Graphical Abstract

AUC result of proposed classifiers.

Keywords

Vulnerable plaque Intravascular ultrasound Optical coherence tomography Machine learning Deep learning 

Notes

Acknowledgements

Support of Asan Medical Center providing IVUS images and clinical advices for this research is gratefully acknowledged.

Funding information

This research was supported by the International Research and Development Program of the National Research Foundation of Korea (NRF) funded by the Ministry of Science, ICT and Future Planning of Korea (2016K1A3A7A03952054).

References

  1. 1.
    Abadi M, Agarwal A, Barham P et al (2016) Tensorflow: large-scale machine learning on heterogeneous distributed systems. arXiv:1603.04467
  2. 2.
    Bishop CM (1995) Neural networks for pattern recognition. Oxford University Press, OxfordGoogle Scholar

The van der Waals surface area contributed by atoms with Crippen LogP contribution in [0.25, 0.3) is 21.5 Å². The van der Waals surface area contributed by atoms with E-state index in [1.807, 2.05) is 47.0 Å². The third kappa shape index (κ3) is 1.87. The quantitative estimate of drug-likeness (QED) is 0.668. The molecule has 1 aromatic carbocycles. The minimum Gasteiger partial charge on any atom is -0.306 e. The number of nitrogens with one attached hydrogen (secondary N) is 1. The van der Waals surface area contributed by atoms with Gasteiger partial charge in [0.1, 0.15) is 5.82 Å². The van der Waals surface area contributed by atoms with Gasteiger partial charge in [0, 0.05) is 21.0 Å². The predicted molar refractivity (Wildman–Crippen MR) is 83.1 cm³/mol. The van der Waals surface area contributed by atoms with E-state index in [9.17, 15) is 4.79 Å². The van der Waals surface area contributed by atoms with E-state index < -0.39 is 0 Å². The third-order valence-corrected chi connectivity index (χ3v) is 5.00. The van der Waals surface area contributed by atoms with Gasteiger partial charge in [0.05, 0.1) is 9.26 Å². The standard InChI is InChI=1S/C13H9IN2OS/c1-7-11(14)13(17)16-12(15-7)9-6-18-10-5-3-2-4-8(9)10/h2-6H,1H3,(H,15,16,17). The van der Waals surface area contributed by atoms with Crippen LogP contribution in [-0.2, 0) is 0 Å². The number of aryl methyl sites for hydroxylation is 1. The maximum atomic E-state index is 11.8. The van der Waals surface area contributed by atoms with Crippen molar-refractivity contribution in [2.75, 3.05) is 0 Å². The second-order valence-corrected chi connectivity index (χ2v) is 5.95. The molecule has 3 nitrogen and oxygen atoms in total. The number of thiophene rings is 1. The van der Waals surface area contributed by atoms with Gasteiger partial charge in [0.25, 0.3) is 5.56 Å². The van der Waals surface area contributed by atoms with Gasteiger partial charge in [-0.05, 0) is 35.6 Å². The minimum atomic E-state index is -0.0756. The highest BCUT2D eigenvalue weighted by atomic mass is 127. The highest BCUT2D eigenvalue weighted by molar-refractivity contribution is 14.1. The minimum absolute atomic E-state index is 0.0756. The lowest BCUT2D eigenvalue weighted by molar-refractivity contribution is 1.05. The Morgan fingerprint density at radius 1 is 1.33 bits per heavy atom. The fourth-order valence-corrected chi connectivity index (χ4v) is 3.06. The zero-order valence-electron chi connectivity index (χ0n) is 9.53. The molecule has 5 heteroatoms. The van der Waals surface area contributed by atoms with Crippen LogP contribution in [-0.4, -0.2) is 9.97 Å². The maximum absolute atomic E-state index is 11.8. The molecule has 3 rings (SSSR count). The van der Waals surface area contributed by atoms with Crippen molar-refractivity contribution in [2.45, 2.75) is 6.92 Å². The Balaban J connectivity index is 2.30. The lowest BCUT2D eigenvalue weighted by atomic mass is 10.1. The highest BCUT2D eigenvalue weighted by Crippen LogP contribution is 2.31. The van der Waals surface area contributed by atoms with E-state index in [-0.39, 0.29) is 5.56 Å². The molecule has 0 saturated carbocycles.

3. 3.
    Breiman L (2001) Random forests. Mach Learn 45(1):5–32CrossRefGoogle Scholar
  4. 4.
    Calvert PA, Obaid DR, O’Sullivan M et al (2011) Association between IVUS findings and adverse outcomes in patients with coronary artery disease: the VIVA (VH-IVUS in Vulnerable Atherosclerosis) Study. JACC: Cardiovasc Imaging 4(8):894–901Google Scholar
  5. 5.
    Clevert DA, Unterthiner T, Hochreiter S (2015) Fast and accurate deep network learning by exponential linear units (elus). arXiv:1511.07289
  6. 6.
    Duchi J, Hazan E, Singer Y (2011) Adaptive subgradient methods for online learning and stochastic optimization. J Mach Learn Res 12:2121–2159Google Scholar
  7. 7.
    Fisher RA (1992) Statistical methods for research workers. In: Breakthroughs in Statistics. Springer, New York, pp 66–70Google Scholar
  8. 8.
    Garcia-Garcia HM, Costa MA, Serruys PW (2010) Imaging of coronary atherosclerosis: intravascular ultrasound. Eur Heart J 31(20):2456–2469CrossRefGoogle Scholar
  9. 9.
    Guyon I, Weston J, Barnhill S et al (2002) Gene selection for cancer classification using support vector machines. Mach Learn 46(1-3):389–422CrossRefGoogle Scholar